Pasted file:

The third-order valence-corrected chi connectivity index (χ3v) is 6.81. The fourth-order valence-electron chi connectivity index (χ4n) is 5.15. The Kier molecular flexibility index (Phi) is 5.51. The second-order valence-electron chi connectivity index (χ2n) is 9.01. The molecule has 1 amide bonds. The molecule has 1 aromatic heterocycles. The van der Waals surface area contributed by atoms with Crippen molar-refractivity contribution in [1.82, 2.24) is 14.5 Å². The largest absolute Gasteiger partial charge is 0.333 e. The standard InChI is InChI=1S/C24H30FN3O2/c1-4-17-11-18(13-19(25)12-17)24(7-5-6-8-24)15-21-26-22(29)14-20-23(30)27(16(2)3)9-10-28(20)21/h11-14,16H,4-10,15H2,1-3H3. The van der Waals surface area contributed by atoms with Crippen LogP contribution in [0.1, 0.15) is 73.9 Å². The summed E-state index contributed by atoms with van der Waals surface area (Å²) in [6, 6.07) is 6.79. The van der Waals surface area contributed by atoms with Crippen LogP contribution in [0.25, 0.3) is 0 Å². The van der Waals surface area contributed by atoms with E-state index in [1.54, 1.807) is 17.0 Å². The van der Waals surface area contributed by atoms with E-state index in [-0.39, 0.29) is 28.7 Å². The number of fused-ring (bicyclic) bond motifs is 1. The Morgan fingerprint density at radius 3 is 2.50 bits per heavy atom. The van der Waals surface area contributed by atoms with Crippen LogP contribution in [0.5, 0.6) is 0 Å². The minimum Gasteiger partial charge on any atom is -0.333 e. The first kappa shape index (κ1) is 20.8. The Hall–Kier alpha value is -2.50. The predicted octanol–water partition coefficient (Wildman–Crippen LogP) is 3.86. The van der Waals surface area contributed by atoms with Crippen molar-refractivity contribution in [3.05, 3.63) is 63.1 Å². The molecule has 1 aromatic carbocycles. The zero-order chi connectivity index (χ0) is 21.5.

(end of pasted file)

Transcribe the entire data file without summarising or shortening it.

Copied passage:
The third-order valence-corrected chi connectivity index (χ3v) is 6.81. The fourth-order valence-electron chi connectivity index (χ4n) is 5.15. The Kier molecular flexibility index (Phi) is 5.51. The second-order valence-electron chi connectivity index (χ2n) is 9.01. The molecule has 1 amide bonds. The molecule has 1 aromatic heterocycles. The van der Waals surface area contributed by atoms with Crippen molar-refractivity contribution in [1.82, 2.24) is 14.5 Å². The largest absolute Gasteiger partial charge is 0.333 e. The standard InChI is InChI=1S/C24H30FN3O2/c1-4-17-11-18(13-19(25)12-17)24(7-5-6-8-24)15-21-26-22(29)14-20-23(30)27(16(2)3)9-10-28(20)21/h11-14,16H,4-10,15H2,1-3H3. The van der Waals surface area contributed by atoms with Crippen LogP contribution in [0.1, 0.15) is 73.9 Å². The summed E-state index contributed by atoms with van der Waals surface area (Å²) in [6, 6.07) is 6.79. The van der Waals surface area contributed by atoms with Crippen LogP contribution in [0.25, 0.3) is 0 Å². The van der Waals surface area contributed by atoms with E-state index in [1.54, 1.807) is 17.0 Å². The van der Waals surface area contributed by atoms with E-state index in [-0.39, 0.29) is 28.7 Å². The number of fused-ring (bicyclic) bond motifs is 1. The Morgan fingerprint density at radius 3 is 2.50 bits per heavy atom. The van der Waals surface area contributed by atoms with Crippen LogP contribution in [0.5, 0.6) is 0 Å². The minimum Gasteiger partial charge on any atom is -0.333 e. The first kappa shape index (κ1) is 20.8. The Hall–Kier alpha value is -2.50. The predicted octanol–water partition coefficient (Wildman–Crippen LogP) is 3.86. The van der Waals surface area contributed by atoms with Crippen molar-refractivity contribution in [3.05, 3.63) is 63.1 Å². The molecule has 1 aromatic carbocycles. The zero-order chi connectivity index (χ0) is 21.5.